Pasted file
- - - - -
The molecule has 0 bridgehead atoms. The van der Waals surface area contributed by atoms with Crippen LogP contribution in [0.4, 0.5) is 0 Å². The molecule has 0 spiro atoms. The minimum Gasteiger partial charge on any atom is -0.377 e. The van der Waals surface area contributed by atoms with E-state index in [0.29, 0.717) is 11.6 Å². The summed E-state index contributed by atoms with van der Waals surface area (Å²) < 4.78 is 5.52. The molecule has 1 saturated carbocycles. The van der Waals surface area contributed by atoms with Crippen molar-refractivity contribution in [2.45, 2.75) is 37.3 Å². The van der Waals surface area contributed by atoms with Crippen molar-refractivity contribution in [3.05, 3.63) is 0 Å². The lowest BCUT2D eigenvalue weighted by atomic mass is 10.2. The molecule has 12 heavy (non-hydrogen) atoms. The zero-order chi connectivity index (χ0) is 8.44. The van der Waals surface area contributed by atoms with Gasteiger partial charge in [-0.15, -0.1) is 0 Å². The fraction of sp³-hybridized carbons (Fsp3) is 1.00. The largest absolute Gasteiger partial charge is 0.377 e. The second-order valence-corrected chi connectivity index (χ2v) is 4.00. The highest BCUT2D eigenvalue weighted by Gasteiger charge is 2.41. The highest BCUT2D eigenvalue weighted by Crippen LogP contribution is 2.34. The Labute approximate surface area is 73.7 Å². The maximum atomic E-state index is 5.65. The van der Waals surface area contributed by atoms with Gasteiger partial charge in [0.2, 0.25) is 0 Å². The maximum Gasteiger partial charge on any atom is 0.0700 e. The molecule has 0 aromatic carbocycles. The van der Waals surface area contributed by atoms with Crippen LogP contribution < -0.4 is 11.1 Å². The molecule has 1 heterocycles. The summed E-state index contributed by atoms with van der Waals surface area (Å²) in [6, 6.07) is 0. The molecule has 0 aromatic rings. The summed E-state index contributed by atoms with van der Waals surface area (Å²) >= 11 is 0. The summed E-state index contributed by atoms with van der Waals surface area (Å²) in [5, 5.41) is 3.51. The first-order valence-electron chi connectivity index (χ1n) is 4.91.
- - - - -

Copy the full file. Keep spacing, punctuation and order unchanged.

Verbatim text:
The molecule has 0 bridgehead atoms. The van der Waals surface area contributed by atoms with Crippen LogP contribution in [0.4, 0.5) is 0 Å². The molecule has 0 spiro atoms. The minimum Gasteiger partial charge on any atom is -0.377 e. The van der Waals surface area contributed by atoms with E-state index in [0.29, 0.717) is 11.6 Å². The summed E-state index contributed by atoms with van der Waals surface area (Å²) < 4.78 is 5.52. The molecule has 1 saturated carbocycles. The van der Waals surface area contributed by atoms with Crippen molar-refractivity contribution in [2.45, 2.75) is 37.3 Å². The van der Waals surface area contributed by atoms with Crippen molar-refractivity contribution in [3.05, 3.63) is 0 Å². The lowest BCUT2D eigenvalue weighted by atomic mass is 10.2. The molecule has 12 heavy (non-hydrogen) atoms. The zero-order chi connectivity index (χ0) is 8.44. The van der Waals surface area contributed by atoms with Gasteiger partial charge in [-0.15, -0.1) is 0 Å². The fraction of sp³-hybridized carbons (Fsp3) is 1.00. The largest absolute Gasteiger partial charge is 0.377 e. The second-order valence-corrected chi connectivity index (χ2v) is 4.00. The highest BCUT2D eigenvalue weighted by Gasteiger charge is 2.41. The highest BCUT2D eigenvalue weighted by Crippen LogP contribution is 2.34. The Labute approximate surface area is 73.7 Å². The maximum atomic E-state index is 5.65. The van der Waals surface area contributed by atoms with Gasteiger partial charge in [0.2, 0.25) is 0 Å². The maximum Gasteiger partial charge on any atom is 0.0700 e. The molecule has 0 aromatic carbocycles. The van der Waals surface area contributed by atoms with Crippen LogP contribution < -0.4 is 11.1 Å². The molecule has 1 heterocycles. The summed E-state index contributed by atoms with van der Waals surface area (Å²) in [6, 6.07) is 0. The molecule has 0 aromatic rings. The summed E-state index contributed by atoms with van der Waals surface area (Å²) >= 11 is 0. The summed E-state index contributed by atoms with van der Waals surface area (Å²) in [5, 5.41) is 3.51. The first-order valence-electron chi connectivity index (χ1n) is 4.91.